Los Alamos-Japan Institute builds global storytelling bridges in partnership with scientists, social thinkers, atomic bomb survivors, artists, holocaust survivors, peacemakers, universities, national parks, museums, and communities to connect people across history and culture.
Experience the Negev and Ben-Gurion's desert home, Haifa’s Bahai Temple, Western Wall tunnels, conversations with experts, walking tours, wineries, ancient waterfalls, local foods, Mediterranean swims, Dead Sea floats, and so much more.
On May 14, 1948, the US became the first nation to recognize Israel minutes after its founding. Weeks later, in the White House Rose Garden, Chaim Weizmann, Israel’s first president, presented a sacred Torah scroll as a gift to Truman.
Seventy-five years later, LAJI celebrates Truman’s Israel legacy with an extraordinary travel experience. Visit Israel with Clifton Truman Daniel, President Truman’s eldest grandson, and LAJI Founder Dr. Judith Stauber, Israel culture expert with experience leading thousands of participants on dozens of group tours to Israel.
In 1951, David Ben Gurion, Israel’s first Prime Minister, and Abba Eban, Israeli diplomat, gave Truman a 1767 bronze German menorah for his birthday. After Truman’s death in 1972, Israel issued a commemorative stamp in the president’s honor.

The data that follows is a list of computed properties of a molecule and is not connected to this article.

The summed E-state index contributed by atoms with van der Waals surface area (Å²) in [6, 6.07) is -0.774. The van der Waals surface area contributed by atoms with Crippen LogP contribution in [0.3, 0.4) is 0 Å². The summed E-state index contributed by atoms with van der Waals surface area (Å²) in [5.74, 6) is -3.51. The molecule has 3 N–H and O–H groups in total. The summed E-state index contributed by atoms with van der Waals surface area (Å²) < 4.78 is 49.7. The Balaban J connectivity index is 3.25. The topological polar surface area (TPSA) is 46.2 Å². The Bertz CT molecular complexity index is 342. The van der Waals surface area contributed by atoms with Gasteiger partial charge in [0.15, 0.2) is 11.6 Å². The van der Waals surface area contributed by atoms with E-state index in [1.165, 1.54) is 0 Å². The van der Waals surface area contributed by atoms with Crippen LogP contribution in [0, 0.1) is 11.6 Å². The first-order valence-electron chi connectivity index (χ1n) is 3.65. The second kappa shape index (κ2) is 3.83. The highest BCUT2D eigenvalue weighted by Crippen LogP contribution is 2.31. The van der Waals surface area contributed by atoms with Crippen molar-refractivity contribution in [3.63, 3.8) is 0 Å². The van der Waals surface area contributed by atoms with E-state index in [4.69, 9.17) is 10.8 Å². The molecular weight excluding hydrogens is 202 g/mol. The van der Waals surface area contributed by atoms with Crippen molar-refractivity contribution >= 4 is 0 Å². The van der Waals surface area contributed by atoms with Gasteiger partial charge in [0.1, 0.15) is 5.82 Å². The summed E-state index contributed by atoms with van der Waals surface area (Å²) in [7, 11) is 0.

The Torah and Menorah pictured here are on display at the Harry S. Truman Library and Museum.
Chair, Los Alamos-Japan Institute Global Advisory Group
My grandfather took sole responsibility for the atomic bombings of Japan, neither making excuses nor denying the devastation. In 1947, when criticized for placing a wreath at the tomb of six Mexican army cadets who had died fighting against the US 100 years earlier, he said: "They had courage and courage does not belong to any one nation. You honor courage wherever you find it." We rejoice in the lives saved in WWII and acknowledge and honor the suffering of the people of Hiroshima and Nagasaki.
Listen to the Oak Ridge International Friendship Bell—an 8,000-pound bronze Kyoto bell designed to symbolize shared peace and friendship with Japan. The bell is part of the Manhattan Project National Historical Park in Oak Ridge, TN.
As I was raised in Hiroshima, Los Alamos instantly reminded me of the bombing of Hiroshima on August, 6, 1945. At first I hesitated to visit but the warm personality of Judith Stauber helped me make the decision to actually visit. I cannot forget the warm welcome by Dr. Stauber and the people of Los Alamos. To my surprise, the beautiful blue sky and clear air made me feel refreshed and even familiar. After seeing exhibits and talking with people in Los Alamos—I reaffirmed the tremendous impact of science on humanity and the importance of faithfully facing history.
Kenji Shiga, Former Director Hiroshima Peace Memorial Museum
The Paper Crane Foundation supports programming on reconciliation, disarmament and open, honest discussion of conflict. It is the sister organization to Japan’s Sadako Legacy, honoring Hiroshima survivor Sadako Sasaki, whose dying wish was for peace.